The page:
[Review] Celeste We Forget



I’ve died a lot in Celeste. 4767 times to be exact, and that count is definitely going to increase as I try to find all the collectibles and get through the extra stages. Most people would see my death count as an indication of my lack of skill, but I like to think of it as a testament to my persistence; after all,


A bruise is a lesson… and each lesson makes us better.
-Arya Stark


So with a few thousand bruises under my belt, I should be quite an improved person. That’s beside the point though. Whether I’m good or hopelessly terrible at the game, I’ve had a great time with it, and anyone else who likes a good platformer, puzzle, or challenge (or just likes to go WHOOSH) will also likely find enjoyment in Celeste.


Once More Unto the Breach


There is a whole lot to like about Celeste, but the main thing that kept me going despite my many failures was how the gameplay is designed. In many games that involve puzzles, you often are given new abilities or items along your journey, and as you continue, the puzzles and solutions compound upon those additions. In Celeste, all you can do is jump, dash, and climb. Granted, there are various elements and objects added as you advance through the beautifully pixelated environments, but they’re not really things that you have to practice and master. It can take a quick minute to figure out how they work, but once you do, every stage simply comes down to how well you can maneuver through the obstacles.


After many failed attempts.


Once you get the hang of your basic abilities, it’s just a matter of finding the right path and executing it. By the time you get to the more absurd stages, your grasp on the mechanics is pretty solid, so no stage ever seems too impossible to pull off.


This limited moveset also helps solidify the feeling of progression. Even as the stages become more difficult, your character never really changes. Rather than adding upgrades to the character, it’s the player that has to improve. The difficulty is ramped up gradually too, so you never notice how much of a ninja you become; but then, you stop for a breath after a particularly long chain of magical super-jumps and think “wow, I actually did that."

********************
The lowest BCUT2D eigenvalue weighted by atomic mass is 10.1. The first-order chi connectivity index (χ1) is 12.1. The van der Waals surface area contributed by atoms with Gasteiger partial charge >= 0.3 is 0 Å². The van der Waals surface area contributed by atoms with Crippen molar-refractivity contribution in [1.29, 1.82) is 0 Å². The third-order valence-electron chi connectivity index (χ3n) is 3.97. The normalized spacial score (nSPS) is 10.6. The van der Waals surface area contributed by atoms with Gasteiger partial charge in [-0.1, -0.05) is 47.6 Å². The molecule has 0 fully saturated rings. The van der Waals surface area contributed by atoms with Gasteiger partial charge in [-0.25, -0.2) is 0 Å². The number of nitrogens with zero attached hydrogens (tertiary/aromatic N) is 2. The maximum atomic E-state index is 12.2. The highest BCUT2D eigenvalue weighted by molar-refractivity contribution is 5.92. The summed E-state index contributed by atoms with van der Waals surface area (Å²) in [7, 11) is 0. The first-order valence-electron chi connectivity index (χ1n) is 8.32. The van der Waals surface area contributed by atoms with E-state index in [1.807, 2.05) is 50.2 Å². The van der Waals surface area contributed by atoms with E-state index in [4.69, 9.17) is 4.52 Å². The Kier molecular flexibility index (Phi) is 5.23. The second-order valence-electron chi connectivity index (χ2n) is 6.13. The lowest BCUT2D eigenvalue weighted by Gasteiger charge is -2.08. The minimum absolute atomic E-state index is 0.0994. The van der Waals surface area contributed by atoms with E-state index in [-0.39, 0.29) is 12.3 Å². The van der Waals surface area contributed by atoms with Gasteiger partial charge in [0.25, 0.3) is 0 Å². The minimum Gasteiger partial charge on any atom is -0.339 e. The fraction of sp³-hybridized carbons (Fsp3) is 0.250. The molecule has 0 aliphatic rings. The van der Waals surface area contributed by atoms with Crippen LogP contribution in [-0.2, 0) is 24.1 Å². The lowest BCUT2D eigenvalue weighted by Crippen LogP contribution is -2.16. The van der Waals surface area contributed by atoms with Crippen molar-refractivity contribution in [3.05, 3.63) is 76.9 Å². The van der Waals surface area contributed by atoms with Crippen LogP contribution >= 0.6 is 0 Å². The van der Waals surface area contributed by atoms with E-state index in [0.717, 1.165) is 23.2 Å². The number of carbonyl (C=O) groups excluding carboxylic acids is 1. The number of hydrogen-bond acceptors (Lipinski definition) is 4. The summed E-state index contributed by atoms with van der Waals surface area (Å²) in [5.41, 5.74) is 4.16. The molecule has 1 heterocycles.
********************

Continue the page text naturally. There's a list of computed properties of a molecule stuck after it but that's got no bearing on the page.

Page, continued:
The satisfaction you get from beating a segment, especially the lengthy ones, erases and is even enhanced by the number of deaths you suffer from that specific stage. That is thanks in part to how quickly you’re thrown back in after you die. There’s no game over screen; you burst into bubbles, form back into a redhead lass, the music is still pumping, and it’s time to go again. The action flows so seamlessly that I often didn't realize how many times I died until I finished a chapter and saw my death count fly up.


In my defense, it was one of the more challenging chapters.


Celeste’s stage setup is also great on the Switch. Since each segment usually only takes less than a minute to get through or fail, you can pull out your Switch and put in a few attempts even if you’ve only got a little bit of downtime. With very few long continuous chains of action, the game’s flow is rarely disrupted or interrupted if you have to stop for any reason.

All in all, the gameplay is simple and satisfying. The different stage features provide some nice variation to keep the obstacles fresh and are never made too foreign since they always revolve around your limited moveset. These elements especially come together in the more difficult segments, providing the player with creative challenges that are still fun to tackle.


Stay Awhile and Listen… or Don’t


Like many, I was not expecting a whole lot from Celeste in terms of story, but I was pleasantly surprised. In the game, you play as a girl named Madeline, who is climbing the mountain on a quest for self-discovery, or self-recovery, depending on how you look at it. The premise may sound simple, but it actually confronts some serious personal issues that many players can connect to. It’s rare for a game like this to have such a well-written story, but I wouldn’t complain if it became a trend.